But transgender students currently attending schools cannot wait for the courts to decide where they can pee or for communities to cough up funds to remodel existing bathrooms. If your school does not currently have a gender-neutral bathroom, get creative. Most schools have gendered, single stall bathrooms for staff members. These facilities could be opened as gender-neutral bathrooms. Don’t wait for permission, act for the rights of transgender students now.

Gay-Straight Alliance
As Deych’s article demonstrates, the GSA (sometimes also called the Queer-Straight Alliance) provided a safe space to discuss issues, but also created a gathering place where students nurtured their collective power to exert change. According to a 2014 article at, a large study conducted in Canada demonstrated that schools with GSAs dramatically reduce suicide risks for all students.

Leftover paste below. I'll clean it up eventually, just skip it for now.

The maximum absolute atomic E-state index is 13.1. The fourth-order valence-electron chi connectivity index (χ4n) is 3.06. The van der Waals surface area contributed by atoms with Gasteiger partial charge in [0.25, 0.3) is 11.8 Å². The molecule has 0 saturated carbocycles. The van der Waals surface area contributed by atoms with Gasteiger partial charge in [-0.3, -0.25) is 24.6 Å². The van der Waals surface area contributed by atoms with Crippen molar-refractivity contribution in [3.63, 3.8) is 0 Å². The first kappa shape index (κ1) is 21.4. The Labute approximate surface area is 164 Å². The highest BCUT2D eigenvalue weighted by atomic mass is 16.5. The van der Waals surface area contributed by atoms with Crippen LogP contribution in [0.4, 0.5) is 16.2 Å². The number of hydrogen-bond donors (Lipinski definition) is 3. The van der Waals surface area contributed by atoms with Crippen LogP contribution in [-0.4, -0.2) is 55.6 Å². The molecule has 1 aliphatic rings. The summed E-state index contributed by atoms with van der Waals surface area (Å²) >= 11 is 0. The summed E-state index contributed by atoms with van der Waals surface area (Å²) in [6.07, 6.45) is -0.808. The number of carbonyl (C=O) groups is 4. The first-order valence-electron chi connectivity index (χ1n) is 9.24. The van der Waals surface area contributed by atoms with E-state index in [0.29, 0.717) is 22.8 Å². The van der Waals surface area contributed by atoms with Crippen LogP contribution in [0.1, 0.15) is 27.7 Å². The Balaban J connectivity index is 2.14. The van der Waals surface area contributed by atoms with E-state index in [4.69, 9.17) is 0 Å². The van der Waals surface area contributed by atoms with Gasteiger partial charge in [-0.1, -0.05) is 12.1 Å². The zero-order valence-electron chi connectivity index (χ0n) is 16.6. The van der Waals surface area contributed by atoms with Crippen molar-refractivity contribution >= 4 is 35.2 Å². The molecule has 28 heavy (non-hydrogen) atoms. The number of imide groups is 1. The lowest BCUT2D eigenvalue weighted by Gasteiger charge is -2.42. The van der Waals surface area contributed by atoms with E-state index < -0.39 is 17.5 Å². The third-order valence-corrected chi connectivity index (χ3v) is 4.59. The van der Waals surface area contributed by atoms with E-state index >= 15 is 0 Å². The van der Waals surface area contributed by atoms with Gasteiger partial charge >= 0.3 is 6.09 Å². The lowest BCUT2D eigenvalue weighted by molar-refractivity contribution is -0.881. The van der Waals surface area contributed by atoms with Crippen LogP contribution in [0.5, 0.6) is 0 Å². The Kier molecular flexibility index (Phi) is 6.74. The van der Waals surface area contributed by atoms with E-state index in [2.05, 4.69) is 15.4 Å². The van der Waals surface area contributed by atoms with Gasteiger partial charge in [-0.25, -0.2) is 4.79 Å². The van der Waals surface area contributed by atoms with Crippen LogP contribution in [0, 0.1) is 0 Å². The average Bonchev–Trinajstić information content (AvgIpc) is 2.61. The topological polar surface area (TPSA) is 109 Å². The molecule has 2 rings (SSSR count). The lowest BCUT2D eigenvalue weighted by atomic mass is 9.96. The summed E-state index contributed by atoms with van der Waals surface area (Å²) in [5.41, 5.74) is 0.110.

When we build inclusive communities for transgender students, we are all forced to think more deeply about our humanity and how we approach identity. Throughout our history, people in our society have been taught a gender binary that divides humanity in half and assigns some characteristics to one half and different characteristics to the other. We all become poorer in that cleaving. When we introduce transgender people into the curriculum, it allows us to think more expansively and imaginatively about gender and identity, and invites everyone to rethink who “we” are. Every action we take in schools to welcome those who have been traditionally marginalized reminds us that we are doing this work for all of us, helping all of us become better human beings.